I joined the Baltimore Sun as classical music critic in 2000 and, in 2009, also became theater critic, giving me the opportunity to annoy a whole new audience. In 2010, my original Clef Notes blog expanded to encompass a theatrical component -- how could I resist calling it Drama Queens? I hope you'll find both sides of this blog coin worth exploring and reacting to; your own comments are always welcome and valued (well, most of them, at least).

Think of this as your open-all-hours, cyber green room, where there's always a performer or performance to discuss, some news to digest, or maybe just a little good gossip to share.
Note: Tim Smith now writes about the fine arts at baltimoresun.com/artsmash. This blog will be kept in place as an archive for an indefinite period. Please visit the new location to get the latest Mid-Atlantic arts coverage.
View the Artsmash blog
-- ADVERTISEMENT --

Baltimore Sun coverage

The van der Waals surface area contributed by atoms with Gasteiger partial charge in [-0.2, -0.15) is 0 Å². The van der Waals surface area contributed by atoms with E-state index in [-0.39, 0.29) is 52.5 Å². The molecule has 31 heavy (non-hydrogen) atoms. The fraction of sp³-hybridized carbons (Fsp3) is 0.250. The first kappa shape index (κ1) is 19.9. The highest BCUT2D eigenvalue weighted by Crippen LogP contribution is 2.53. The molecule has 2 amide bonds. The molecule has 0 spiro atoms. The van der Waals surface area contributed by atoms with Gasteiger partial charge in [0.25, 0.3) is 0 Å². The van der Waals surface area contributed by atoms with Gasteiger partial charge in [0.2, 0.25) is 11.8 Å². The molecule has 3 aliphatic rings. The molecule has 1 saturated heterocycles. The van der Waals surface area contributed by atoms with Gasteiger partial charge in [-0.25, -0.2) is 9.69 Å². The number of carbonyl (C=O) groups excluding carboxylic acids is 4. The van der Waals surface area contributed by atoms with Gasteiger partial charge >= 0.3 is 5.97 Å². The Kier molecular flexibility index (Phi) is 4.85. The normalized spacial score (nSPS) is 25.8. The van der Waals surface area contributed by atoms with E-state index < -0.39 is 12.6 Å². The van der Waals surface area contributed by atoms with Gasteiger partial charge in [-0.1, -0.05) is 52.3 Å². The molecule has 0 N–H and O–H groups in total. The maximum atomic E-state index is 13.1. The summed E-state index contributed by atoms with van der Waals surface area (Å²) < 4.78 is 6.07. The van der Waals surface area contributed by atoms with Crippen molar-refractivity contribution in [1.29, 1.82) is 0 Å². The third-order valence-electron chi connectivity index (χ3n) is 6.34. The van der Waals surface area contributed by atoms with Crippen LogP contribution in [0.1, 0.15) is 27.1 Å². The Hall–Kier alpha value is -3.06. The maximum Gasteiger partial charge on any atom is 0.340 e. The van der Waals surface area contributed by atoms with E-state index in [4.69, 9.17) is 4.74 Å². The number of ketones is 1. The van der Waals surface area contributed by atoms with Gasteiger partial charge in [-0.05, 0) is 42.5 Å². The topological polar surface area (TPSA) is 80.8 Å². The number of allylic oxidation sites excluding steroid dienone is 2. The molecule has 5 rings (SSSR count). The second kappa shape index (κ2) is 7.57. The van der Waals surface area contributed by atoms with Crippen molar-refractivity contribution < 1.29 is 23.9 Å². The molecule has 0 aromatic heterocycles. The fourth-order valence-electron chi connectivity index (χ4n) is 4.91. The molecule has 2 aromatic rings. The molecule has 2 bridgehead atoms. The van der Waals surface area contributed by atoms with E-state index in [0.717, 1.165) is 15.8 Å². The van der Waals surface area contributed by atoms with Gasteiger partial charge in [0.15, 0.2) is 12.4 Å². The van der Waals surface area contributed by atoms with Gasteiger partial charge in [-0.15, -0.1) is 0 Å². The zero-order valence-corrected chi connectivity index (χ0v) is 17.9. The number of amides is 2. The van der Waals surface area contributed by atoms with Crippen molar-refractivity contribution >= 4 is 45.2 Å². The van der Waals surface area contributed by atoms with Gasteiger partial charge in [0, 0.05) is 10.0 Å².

Baltimore Symphony Orchestra
Marin Alsop
PHOTO GALLERY
Famous faces in classical music
Sign up for FREE entertainment alerts
Get free Sun alerts sent to your mobile phone.*
Get free Baltimore Sun mobile alerts
Sign up for nightlife text alerts

Returning user? Update preferences.
Sign up for more Sun text alerts
*Standard message and data rates apply. Click here for Frequently Asked Questions.
  • Weekend Watch newsletter
Plan your weekend with baltimoresun.com's best events, restaurant and movie reviews, TV picks and more delivered to you every Thursday for free.
See a sample | Sign up

Most Recent Comments
Stay connected